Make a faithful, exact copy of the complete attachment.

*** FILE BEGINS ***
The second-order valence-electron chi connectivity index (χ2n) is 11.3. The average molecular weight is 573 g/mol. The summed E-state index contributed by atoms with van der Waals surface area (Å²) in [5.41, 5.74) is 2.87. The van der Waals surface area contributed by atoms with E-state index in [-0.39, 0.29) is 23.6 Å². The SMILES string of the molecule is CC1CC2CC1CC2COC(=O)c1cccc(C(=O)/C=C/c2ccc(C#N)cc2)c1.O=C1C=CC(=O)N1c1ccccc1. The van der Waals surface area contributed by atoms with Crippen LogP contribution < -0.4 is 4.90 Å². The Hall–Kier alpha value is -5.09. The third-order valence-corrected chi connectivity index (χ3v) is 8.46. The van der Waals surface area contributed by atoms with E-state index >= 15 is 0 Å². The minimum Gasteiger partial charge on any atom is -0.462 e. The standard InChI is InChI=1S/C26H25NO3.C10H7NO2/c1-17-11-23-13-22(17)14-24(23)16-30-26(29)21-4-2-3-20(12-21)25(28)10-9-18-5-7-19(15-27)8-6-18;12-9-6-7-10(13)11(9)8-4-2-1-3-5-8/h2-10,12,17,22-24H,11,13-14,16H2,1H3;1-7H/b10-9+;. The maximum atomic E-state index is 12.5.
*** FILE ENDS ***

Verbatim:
The second-order valence-electron chi connectivity index (χ2n) is 11.3. The average molecular weight is 573 g/mol. The summed E-state index contributed by atoms with van der Waals surface area (Å²) in [5.41, 5.74) is 2.87. The van der Waals surface area contributed by atoms with E-state index in [-0.39, 0.29) is 23.6 Å². The SMILES string of the molecule is CC1CC2CC1CC2COC(=O)c1cccc(C(=O)/C=C/c2ccc(C#N)cc2)c1.O=C1C=CC(=O)N1c1ccccc1. The van der Waals surface area contributed by atoms with Crippen LogP contribution < -0.4 is 4.90 Å². The Hall–Kier alpha value is -5.09. The third-order valence-corrected chi connectivity index (χ3v) is 8.46. The van der Waals surface area contributed by atoms with E-state index >= 15 is 0 Å². The minimum Gasteiger partial charge on any atom is -0.462 e. The standard InChI is InChI=1S/C26H25NO3.C10H7NO2/c1-17-11-23-13-22(17)14-24(23)16-30-26(29)21-4-2-3-20(12-21)25(28)10-9-18-5-7-19(15-27)8-6-18;12-9-6-7-10(13)11(9)8-4-2-1-3-5-8/h2-10,12,17,22-24H,11,13-14,16H2,1H3;1-7H/b10-9+;. The maximum atomic E-state index is 12.5.